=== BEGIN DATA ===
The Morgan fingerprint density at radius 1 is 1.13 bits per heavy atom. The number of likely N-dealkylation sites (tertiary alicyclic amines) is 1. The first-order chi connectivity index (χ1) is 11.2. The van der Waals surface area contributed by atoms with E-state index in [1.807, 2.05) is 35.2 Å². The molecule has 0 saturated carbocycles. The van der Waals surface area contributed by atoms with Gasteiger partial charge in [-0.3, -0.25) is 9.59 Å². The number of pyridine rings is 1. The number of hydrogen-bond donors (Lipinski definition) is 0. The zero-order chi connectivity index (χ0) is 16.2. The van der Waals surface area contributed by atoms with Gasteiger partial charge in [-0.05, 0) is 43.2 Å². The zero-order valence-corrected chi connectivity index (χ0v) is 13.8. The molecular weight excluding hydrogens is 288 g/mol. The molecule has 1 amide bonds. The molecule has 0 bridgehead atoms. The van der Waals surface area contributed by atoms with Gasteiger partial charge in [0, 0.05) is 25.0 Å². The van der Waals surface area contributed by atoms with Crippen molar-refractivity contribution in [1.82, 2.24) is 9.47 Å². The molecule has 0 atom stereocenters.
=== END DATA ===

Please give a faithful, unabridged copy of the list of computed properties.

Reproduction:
The Morgan fingerprint density at radius 1 is 1.13 bits per heavy atom. The number of likely N-dealkylation sites (tertiary alicyclic amines) is 1. The first-order chi connectivity index (χ1) is 11.2. The van der Waals surface area contributed by atoms with E-state index in [1.807, 2.05) is 35.2 Å². The molecule has 0 saturated carbocycles. The van der Waals surface area contributed by atoms with Gasteiger partial charge in [-0.3, -0.25) is 9.59 Å². The number of pyridine rings is 1. The number of hydrogen-bond donors (Lipinski definition) is 0. The zero-order chi connectivity index (χ0) is 16.2. The van der Waals surface area contributed by atoms with Gasteiger partial charge in [-0.05, 0) is 43.2 Å². The zero-order valence-corrected chi connectivity index (χ0v) is 13.8. The molecular weight excluding hydrogens is 288 g/mol. The molecule has 1 amide bonds. The molecule has 0 bridgehead atoms. The van der Waals surface area contributed by atoms with Gasteiger partial charge in [0, 0.05) is 25.0 Å². The van der Waals surface area contributed by atoms with Crippen molar-refractivity contribution in [1.82, 2.24) is 9.47 Å². The molecule has 0 atom stereocenters.